Finally, forget paying a trip to the Van Gogh Museum in Amsterdam this spring and instead head to London’s Tate Britain, where the Master of Sunflowers is getting his first major UK retrospective in over 70 years. Bringing together the largest group of Van Gogh paintings shown in the UK for nearly a decade, Van Gogh and Britain reveals how the artist was inspired by British art, literature and culture (yes, really) throughout his career.
Where to find a slice of Greece in London
Dissolve-in-the-mouth honey cakes from Mazi
Ah Greece. Home of sun-kissed holidays filled with swimming in clear waters and sprawling dinners exoticised with dolmades, honey cakes and one too many shots of ouzo. While you’ll be hard-pushed to recapture the climate without hopping on a plane, thankfully you can dine like you’re on a Greek holiday of dreams without leaving the M25.
Lemonia is a gorgeously authentic family-run restaurant in Primrose Hill that has been transporting diners to Greece through their taste buds for the past 35 years. Over in Notting Hill, meanwhile, neighbourhood eatery Mazi offers more refined Greek fare in a quaint, rustic-chic space. It even boasts a foliage-adorned garden dotted with further tables where on balmy summer evenings you can truly believe you’re sitting down to dinner outside a Greek taverna. Those looking to recapture more of a traditional Greek party vibe might want to book a table at Elysee which, having opened its doors in 1936, claims to be ‘London’s original Greek restaurant’. Here, diners are serenaded with jazz and traditional Greek music as they eat, and can even take part in a customary Greek plate-smashing ceremony.
Greek influences in London aren’t limited to the cuisine, though. Beauty brand Korres, which was founded in Athens in the 90s, sells a heavenly range of shower gels made with natural plant extracts. Whether you opt for fig, jasmine, lavender or lemon, the bath products – which are sold in Waitrose and M&S – might just revolutionise your morning scrub for good.
The best of Spain and Portugal in London
The tapas at Barrafina – among the best you'll find in London
Few pleasures in life offer quite the same sense of merry bliss as sitting outside a little Spanish restaurant in a cobbled square, enjoying an assortment of independently flavoured tapas, a glass of red wine (or sangria for the sweet-toothed) and a heavy dose of people watching. While you’ll be hard pushed to find as picturesque a setting in London, the rest of the package can be achieved by bagging a window seat at a branch of either Barrafina or Brindisa – where the tapas rivals that produced in its Spanish homeland.
In the art world, an exhibition of the work of Joaquín Sorolla – described by Claude Monet as 'The Master of Light' – is showing at the National Gallery this spring. Featuring over than 60 paintings, Sorolla: Spanish Master of Light offers a rare opportunity to marvel at the greatest collection of Sorolla works outside of Spain. Meanwhile, those looking to add a streak of Spanish style to their wardrobe should look to luxe fashion brand Loewe (with locations on Mount Street, Haymarket and in Selfridges) for leather accessories and boho-meets-preppy vibes.
Finding an authentic taste of Portugal in London is admittedly a little trickier. That is, until you step inside Carlos Gomes' bakery Lisboa Patisserie – a Golborne Road home-from-home for the city’s Portuguese community since 1983. The bakery’s pastéis de nata custard tarts are the most authentic you’ll find in the capital, as evidenced by the fact roughly two-and-a-half thousand are sold each day.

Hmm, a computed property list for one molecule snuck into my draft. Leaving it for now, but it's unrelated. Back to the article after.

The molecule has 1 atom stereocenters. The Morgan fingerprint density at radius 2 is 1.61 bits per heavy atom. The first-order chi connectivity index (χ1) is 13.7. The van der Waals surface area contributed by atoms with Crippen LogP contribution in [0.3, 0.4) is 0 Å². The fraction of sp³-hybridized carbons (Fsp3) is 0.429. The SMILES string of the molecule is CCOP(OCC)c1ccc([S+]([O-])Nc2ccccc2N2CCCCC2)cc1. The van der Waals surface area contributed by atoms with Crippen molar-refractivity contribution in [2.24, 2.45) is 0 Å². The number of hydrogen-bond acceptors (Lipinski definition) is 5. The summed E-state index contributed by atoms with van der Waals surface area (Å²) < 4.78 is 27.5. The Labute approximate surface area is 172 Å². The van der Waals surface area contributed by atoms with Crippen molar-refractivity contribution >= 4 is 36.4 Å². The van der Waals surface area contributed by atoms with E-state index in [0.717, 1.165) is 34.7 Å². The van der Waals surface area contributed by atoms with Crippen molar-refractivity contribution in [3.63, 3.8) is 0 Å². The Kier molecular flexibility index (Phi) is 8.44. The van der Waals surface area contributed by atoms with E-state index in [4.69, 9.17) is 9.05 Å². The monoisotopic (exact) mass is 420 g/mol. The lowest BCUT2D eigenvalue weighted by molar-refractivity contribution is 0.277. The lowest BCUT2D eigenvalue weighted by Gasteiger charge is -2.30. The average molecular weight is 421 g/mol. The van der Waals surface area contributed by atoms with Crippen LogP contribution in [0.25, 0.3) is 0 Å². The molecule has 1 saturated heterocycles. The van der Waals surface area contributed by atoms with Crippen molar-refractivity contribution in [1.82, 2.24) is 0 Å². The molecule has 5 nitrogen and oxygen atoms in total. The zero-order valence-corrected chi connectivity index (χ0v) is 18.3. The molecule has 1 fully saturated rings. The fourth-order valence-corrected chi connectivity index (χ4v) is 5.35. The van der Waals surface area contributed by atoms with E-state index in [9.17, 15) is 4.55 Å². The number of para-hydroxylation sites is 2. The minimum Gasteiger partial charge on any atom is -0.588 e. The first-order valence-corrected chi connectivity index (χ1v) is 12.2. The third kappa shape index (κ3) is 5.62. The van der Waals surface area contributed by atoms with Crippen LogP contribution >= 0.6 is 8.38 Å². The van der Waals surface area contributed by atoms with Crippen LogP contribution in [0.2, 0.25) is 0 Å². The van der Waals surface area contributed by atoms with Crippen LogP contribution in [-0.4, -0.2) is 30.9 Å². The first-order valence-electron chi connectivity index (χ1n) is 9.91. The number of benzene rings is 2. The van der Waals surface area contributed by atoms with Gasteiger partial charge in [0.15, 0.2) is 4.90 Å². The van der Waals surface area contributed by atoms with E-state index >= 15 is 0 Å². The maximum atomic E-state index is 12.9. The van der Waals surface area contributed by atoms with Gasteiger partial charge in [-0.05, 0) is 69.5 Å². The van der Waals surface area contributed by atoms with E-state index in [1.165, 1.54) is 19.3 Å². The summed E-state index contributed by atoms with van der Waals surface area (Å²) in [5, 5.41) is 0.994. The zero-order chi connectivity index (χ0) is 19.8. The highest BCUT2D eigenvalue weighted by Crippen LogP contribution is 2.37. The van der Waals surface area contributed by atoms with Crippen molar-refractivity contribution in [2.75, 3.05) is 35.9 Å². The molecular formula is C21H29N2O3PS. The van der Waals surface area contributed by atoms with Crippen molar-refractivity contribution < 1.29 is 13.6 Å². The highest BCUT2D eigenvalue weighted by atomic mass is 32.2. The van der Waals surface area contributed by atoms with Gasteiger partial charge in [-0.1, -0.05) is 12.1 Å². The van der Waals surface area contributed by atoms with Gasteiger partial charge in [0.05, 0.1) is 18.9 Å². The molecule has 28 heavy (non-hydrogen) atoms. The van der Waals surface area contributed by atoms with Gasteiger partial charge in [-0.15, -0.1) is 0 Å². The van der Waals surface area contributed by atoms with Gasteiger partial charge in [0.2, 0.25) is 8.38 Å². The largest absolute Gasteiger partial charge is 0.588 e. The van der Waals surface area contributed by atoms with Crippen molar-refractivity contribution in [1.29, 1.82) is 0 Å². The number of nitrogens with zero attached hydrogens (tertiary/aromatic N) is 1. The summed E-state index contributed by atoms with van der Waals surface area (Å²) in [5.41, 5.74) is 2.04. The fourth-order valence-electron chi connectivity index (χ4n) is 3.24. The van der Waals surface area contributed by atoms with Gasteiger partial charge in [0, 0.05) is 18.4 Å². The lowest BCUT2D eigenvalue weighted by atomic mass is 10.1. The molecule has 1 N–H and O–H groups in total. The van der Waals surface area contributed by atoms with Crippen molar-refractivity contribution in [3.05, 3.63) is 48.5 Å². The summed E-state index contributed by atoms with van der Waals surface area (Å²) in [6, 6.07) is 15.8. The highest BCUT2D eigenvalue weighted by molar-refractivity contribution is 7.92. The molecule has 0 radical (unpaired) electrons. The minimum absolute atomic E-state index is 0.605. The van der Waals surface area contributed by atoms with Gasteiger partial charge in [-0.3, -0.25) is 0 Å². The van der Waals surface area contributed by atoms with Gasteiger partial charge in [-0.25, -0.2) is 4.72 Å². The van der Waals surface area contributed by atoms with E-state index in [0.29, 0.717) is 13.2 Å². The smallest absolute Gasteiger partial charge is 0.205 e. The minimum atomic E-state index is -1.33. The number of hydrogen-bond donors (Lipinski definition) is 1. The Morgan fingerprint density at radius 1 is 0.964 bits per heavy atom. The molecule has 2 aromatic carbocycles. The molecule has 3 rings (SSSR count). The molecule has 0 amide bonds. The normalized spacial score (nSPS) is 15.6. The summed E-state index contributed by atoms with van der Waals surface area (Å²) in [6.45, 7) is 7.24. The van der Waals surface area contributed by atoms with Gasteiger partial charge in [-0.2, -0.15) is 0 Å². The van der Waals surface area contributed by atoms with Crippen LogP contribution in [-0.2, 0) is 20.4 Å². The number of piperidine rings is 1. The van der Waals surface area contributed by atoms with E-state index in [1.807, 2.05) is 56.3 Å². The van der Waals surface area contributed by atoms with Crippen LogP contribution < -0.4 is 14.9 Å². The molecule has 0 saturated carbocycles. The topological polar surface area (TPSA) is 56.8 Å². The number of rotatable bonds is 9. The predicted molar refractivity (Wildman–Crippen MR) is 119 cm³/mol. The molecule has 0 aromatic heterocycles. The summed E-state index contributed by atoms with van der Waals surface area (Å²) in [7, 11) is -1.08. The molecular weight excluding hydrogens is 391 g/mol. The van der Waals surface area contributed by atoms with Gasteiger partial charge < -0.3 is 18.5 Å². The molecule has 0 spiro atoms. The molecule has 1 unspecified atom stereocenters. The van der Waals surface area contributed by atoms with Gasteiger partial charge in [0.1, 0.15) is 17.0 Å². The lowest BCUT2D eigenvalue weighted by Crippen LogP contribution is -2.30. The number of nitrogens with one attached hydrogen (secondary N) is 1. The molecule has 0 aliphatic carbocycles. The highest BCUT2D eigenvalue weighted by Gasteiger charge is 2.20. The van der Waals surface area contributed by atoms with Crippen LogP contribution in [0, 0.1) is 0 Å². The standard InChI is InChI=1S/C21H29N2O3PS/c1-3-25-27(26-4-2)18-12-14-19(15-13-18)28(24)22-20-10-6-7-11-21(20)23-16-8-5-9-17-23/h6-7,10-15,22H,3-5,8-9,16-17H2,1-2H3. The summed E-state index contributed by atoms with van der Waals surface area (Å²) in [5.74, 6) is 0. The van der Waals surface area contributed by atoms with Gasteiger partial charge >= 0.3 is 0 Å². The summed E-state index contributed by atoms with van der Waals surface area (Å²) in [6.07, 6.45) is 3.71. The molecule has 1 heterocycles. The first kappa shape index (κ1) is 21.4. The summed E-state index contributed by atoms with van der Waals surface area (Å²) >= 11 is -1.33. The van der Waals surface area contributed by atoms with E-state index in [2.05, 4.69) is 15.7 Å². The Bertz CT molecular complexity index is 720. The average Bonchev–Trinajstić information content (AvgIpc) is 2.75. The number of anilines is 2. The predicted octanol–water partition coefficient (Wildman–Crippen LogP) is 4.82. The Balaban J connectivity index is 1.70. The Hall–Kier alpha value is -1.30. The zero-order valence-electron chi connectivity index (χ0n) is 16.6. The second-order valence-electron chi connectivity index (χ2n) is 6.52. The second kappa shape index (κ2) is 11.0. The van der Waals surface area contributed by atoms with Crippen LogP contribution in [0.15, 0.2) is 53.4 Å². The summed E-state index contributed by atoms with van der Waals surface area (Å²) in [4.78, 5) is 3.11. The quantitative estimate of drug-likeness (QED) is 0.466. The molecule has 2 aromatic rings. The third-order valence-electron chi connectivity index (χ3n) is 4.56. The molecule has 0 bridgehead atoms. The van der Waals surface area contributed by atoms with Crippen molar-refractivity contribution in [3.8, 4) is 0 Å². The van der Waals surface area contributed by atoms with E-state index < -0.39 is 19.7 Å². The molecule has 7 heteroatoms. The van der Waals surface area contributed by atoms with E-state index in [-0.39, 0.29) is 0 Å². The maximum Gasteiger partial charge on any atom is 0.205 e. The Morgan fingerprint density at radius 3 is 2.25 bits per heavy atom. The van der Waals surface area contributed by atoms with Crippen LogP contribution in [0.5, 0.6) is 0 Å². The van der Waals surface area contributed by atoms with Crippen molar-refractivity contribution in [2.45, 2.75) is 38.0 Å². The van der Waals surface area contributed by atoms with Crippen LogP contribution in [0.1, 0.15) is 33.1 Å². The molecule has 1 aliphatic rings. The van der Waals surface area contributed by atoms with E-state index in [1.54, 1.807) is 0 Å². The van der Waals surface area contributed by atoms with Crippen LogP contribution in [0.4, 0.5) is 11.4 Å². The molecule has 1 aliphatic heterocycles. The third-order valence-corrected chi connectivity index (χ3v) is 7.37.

Italian cuisine at its best
Small plate pasta dishes from Lina Stores
London is a city overrun with pizza and pasta joints. It’s worth noting, though, that not all have been made equal. While you can tuck into a hearty Italian a stone's throw from virtually every tube station, the city’s most authentic and downright delicious fare is often housed in lowkey looking establishments with a daily queue winding out of the door.
The best-known and loved pasta parlour is Padella by London Bridge. Locals and tourists alike can be found queuing before the walk-ins only restaurant has even opened, hoping to nab a table and tuck into its menu of fresh and varied small-plate dishes. Competition for Padella has recently come by way of Lina Stores – a relatively new small plate pasta restaurant from the team behind the popular Italian deli of the same name, that’s been a Soho staple since 1944. The restaurant, with its aesthetically-pleasing mint-coloured interiors, looks like something out of a Wes Anderson film and can be found on Soho's Greek Street. Meanwhile, look to Bar Italia in Soho for an authentic Italian café experience where the short and sharp coffee mirrors that found in Italy.
L’Antica da Michele has a reputation for serving the best pizza in the world
Who needs to travel to Italy for pizza when ‘the best pizza in the world’ can be found in London? L’Antica da Michele on Baker Street and Vicoli di Napoli Pizzeria in Stoke Newington came to London from the team behind the famed L’Antica Pizzeria da Michele in Naples. The already-world-renowned pizzeria became all the more famous after becoming a subject of praise in Liz Gilbert’s novel Eat, Pray, Love. Now, you can feast on the very same recipes in London.
Finally, those painfully aware there’s far more to Italian cuisine than its tomato and cheese laden carbs should book a table at acclaimed chef Jacob Kenedy's restaurant Bocca di Lupo, which celebrates artisanal, regional Italian cooking and offers one of the best pre-theatre menus in the West End. Kendy also owns a gelateria, Gelupo, which serves the best gelati you’ll find in town.
It's hard to know, yet, what turmoil the aftermath of Brexit will bring. For now, solace can be found in the European culture that continues to thrive across the city, keeping London proudly multicultural.